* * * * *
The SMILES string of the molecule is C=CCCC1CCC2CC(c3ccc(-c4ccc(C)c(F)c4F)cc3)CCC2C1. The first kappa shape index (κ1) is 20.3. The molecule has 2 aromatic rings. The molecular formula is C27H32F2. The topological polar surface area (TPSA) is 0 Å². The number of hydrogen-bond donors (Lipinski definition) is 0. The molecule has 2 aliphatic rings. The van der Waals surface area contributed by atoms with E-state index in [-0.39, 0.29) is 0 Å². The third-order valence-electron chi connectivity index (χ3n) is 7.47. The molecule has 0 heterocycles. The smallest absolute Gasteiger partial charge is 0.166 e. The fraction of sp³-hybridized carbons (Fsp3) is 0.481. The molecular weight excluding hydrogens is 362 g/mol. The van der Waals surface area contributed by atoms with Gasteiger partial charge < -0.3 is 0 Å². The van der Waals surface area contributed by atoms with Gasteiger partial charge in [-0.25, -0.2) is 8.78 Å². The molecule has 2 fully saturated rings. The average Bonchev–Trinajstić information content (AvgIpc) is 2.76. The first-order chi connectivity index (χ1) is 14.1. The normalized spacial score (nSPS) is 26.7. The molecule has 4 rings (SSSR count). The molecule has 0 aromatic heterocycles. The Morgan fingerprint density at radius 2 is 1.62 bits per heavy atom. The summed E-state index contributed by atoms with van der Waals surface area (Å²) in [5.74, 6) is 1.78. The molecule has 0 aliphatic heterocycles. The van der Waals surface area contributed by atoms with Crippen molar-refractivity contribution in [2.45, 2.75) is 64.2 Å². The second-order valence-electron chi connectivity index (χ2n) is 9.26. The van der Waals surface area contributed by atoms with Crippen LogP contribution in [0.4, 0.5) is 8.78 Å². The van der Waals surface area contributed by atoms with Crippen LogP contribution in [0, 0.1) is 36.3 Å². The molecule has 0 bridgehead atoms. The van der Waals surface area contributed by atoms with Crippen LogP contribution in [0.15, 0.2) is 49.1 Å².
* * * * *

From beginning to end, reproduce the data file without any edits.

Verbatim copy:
The SMILES string of the molecule is C=CCCC1CCC2CC(c3ccc(-c4ccc(C)c(F)c4F)cc3)CCC2C1. The first kappa shape index (κ1) is 20.3. The molecule has 2 aromatic rings. The molecular formula is C27H32F2. The topological polar surface area (TPSA) is 0 Å². The number of hydrogen-bond donors (Lipinski definition) is 0. The molecule has 2 aliphatic rings. The van der Waals surface area contributed by atoms with E-state index in [-0.39, 0.29) is 0 Å². The third-order valence-electron chi connectivity index (χ3n) is 7.47. The molecule has 0 heterocycles. The smallest absolute Gasteiger partial charge is 0.166 e. The fraction of sp³-hybridized carbons (Fsp3) is 0.481. The molecular weight excluding hydrogens is 362 g/mol. The van der Waals surface area contributed by atoms with Gasteiger partial charge < -0.3 is 0 Å². The van der Waals surface area contributed by atoms with Gasteiger partial charge in [-0.25, -0.2) is 8.78 Å². The molecule has 2 fully saturated rings. The average Bonchev–Trinajstić information content (AvgIpc) is 2.76. The first-order chi connectivity index (χ1) is 14.1. The normalized spacial score (nSPS) is 26.7. The molecule has 4 rings (SSSR count). The molecule has 0 aromatic heterocycles. The Morgan fingerprint density at radius 2 is 1.62 bits per heavy atom. The summed E-state index contributed by atoms with van der Waals surface area (Å²) in [5.74, 6) is 1.78. The molecule has 0 aliphatic heterocycles. The van der Waals surface area contributed by atoms with Crippen molar-refractivity contribution in [2.45, 2.75) is 64.2 Å². The second-order valence-electron chi connectivity index (χ2n) is 9.26. The van der Waals surface area contributed by atoms with Crippen LogP contribution in [0.4, 0.5) is 8.78 Å². The van der Waals surface area contributed by atoms with Crippen LogP contribution in [0, 0.1) is 36.3 Å². The molecule has 0 bridgehead atoms. The van der Waals surface area contributed by atoms with Crippen LogP contribution in [0.15, 0.2) is 49.1 Å².